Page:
What immediately becomes apparent to anyone keen on historical data, is that the Lawrence Wright 1965 pictures give a great snapshot and record of the businesses present in the town centre in 1965. Plus they also show that there were far more residential buildings, than shops or business premises: although some were presumably used as Doctor’s Surgeries and for other professional services. Some, such as #40 above (now Jaga Designs), have a business sign which cannot be read from Lawrence Wright’s front of building views. There are too many drawings in the collection to reproduce them all here, but in time they will be made available on the Alresford Museum website, museum.alresford.org.

West Street (North side)

The identifiable business premises are listed as:

  • 6 (Shown as a shop window with no markings).
  • 8 Eureka Fish Company
  • 10 Electrical supplier (there is an advert for Murphy radios in the window)
  • 12 The Bell Hotel
  • 14 Tobacconists plus Walls ice cream sales
  • 16 JS Stiles (later moving to become the Broad St. hardware and china shops)
  • 18 Lex Leathers
  • 20 Tobacconists (Note the ‘No Waiting’ sign, for vehicles, in the picture!)
  • 22 Reg Cutting , Antiques and Bric-a-Brac
  • 24 Ann Verity, Hair Stylist
  • 40a ‘Mollys’: apparently a Restaurant or Cafe
  • 42 Christian Bookshop
  • 56 Chemist (named as H.C.*****)
  • 58 Newsagent
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For 2016 we have Susie Watson Designs, Alresford Haircare, the Naked Grape and the ex-Wedding Dress shop!

West Street (South side)

  • 1  (Unidentified shop front)
  • 7  Lloyds Bank
  • 11 The Swan Hotel
  • 13 Cycle, Motorcycle and Pram services
  • 17 Post Office
  • 19-21 House’s Stores (Players cigarettes, Ariel washing powder)
  • 23 The White House Florist, Fruiterer & Greengrocer
  • 39 Southern Electricity Service
  • 43 Co-operative Food Hall (now two modern shop buildings)
  • 47 Hankins Ltd: Garage and Petrol Pumps (now the Co-op)
  • 49 Dedman’s Grocers, Tobacconist & Newsagent
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These shops look different in 2016 – Moda Rosa and Hetre!

Broad Street (East side)

  • (1 East Street) Lawrence Stationer & Tobacconist
  • 2  Horse & Groom pub
  • 4  Cubitt & West House and Land Agent
  • 6  Hobby Horse – Antiques & Bric-a-Brac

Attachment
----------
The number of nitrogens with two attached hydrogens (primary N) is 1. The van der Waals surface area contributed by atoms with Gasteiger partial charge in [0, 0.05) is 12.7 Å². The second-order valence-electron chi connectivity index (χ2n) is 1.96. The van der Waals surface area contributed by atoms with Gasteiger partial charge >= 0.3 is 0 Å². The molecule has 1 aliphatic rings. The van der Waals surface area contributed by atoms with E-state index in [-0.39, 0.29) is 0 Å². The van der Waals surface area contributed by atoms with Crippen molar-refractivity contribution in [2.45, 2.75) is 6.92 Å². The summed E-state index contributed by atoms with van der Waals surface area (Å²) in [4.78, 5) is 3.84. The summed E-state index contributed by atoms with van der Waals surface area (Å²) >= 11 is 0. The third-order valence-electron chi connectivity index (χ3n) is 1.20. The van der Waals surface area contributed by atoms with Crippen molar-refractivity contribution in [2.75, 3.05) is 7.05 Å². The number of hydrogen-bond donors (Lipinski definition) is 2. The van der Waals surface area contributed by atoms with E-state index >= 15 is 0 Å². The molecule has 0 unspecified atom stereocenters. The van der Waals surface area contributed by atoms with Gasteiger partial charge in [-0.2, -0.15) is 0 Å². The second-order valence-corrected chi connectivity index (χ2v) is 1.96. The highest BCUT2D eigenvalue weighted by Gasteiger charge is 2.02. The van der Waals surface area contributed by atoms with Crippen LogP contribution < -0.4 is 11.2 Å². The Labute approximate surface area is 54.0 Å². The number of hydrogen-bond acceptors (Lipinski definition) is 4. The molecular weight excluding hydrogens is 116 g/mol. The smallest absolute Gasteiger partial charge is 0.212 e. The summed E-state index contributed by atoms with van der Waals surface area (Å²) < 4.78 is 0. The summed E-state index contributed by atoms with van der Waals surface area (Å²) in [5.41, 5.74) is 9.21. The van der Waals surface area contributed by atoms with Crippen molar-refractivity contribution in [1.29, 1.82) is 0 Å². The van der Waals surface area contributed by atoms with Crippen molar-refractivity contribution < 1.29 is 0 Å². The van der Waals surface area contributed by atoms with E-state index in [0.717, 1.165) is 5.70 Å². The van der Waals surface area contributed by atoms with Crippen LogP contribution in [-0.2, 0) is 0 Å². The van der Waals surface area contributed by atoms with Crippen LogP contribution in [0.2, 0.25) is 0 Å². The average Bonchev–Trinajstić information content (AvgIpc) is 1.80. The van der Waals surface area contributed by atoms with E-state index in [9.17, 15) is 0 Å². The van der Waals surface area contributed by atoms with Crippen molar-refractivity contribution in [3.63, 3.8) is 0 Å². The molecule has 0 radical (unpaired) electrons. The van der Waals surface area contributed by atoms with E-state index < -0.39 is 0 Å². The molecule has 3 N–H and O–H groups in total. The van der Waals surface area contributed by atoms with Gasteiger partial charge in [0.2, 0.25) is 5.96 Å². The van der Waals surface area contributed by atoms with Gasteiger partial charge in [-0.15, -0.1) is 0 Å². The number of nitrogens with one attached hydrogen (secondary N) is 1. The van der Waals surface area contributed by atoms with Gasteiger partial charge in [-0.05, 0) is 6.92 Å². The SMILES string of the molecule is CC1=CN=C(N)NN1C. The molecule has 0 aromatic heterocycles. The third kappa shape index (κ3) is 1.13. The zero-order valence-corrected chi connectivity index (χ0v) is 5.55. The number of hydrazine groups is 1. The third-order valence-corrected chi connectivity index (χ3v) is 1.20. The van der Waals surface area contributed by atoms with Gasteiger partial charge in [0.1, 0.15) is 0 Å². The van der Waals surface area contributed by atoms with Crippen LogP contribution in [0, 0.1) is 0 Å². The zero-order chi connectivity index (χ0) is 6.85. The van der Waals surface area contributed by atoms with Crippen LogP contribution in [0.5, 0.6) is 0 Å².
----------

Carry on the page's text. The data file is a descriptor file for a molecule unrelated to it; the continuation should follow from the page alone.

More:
• 12 Joseph Atkins
  • 14 Kelsall Food Markets (now Tesco)
  • 20 County Library
  • 28 Westminster Bank
  • 30 Chas Eddolls Ltd: Drapery, Clothing, Footwear & Carpets
  • 32 Tylers Wine Stores (now Pizza Express)
  • 36 Broadway Motors (John Allen) (now three modern private residences)
  • 38 (Unidentified shopfront)
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What did Joseph Atkins do? Apparently he lived at 13 Edward Terrace. Next door we have the Chinese Take-Away and the Toy Shop occupies the Cubitt & West premises!

The T-Junction and Town Hall

Other pictures of interest are an unfinished sketch of the Wessex Pharmacy, the view down East Street, and a pen and ink picture created from one of Wright’s drawings of the Barclays Bank building.

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Postscript – His earlier Career

Something I read once made me think that Lawrence Wright had strong links with the RIBA, which was reinforced by the comments made on the back cover of ‘Warm and Snug’, quoted in the above story. On the RIBA website, I found that the picture used to illustrate the design for the Lisboa Casino in Macao, dated 1966, is attributed to him as the artist, which confirms the book cover comment that he was a (very skilled) architectural painter. In the Author’s introduction to ‘Clean and Decent‘, he explains that the book arose after he was invited by Molly Montgomery, who ran the Building Exhibition at Olympia in the late 1950s, to organise a ‘Feature’ display stand at the show, on the theme of The History of the Bathroom. The book inevitably followed: but was a side-line, writing books was just an offshoot from his main works.

Nevertheless, one sentence from his intro to ‘Warm and Snug‘, which explains why his history does not cover the most recent 50 years, is of relevance to all modern historians: “There is no future in writing the history of the present before it is past”.

RIBA advise that he had a further book published in 1983: ‘Perspective in perspective’, published in London by Routledge & Kegan Paul.

(c) Nick Denbow 2016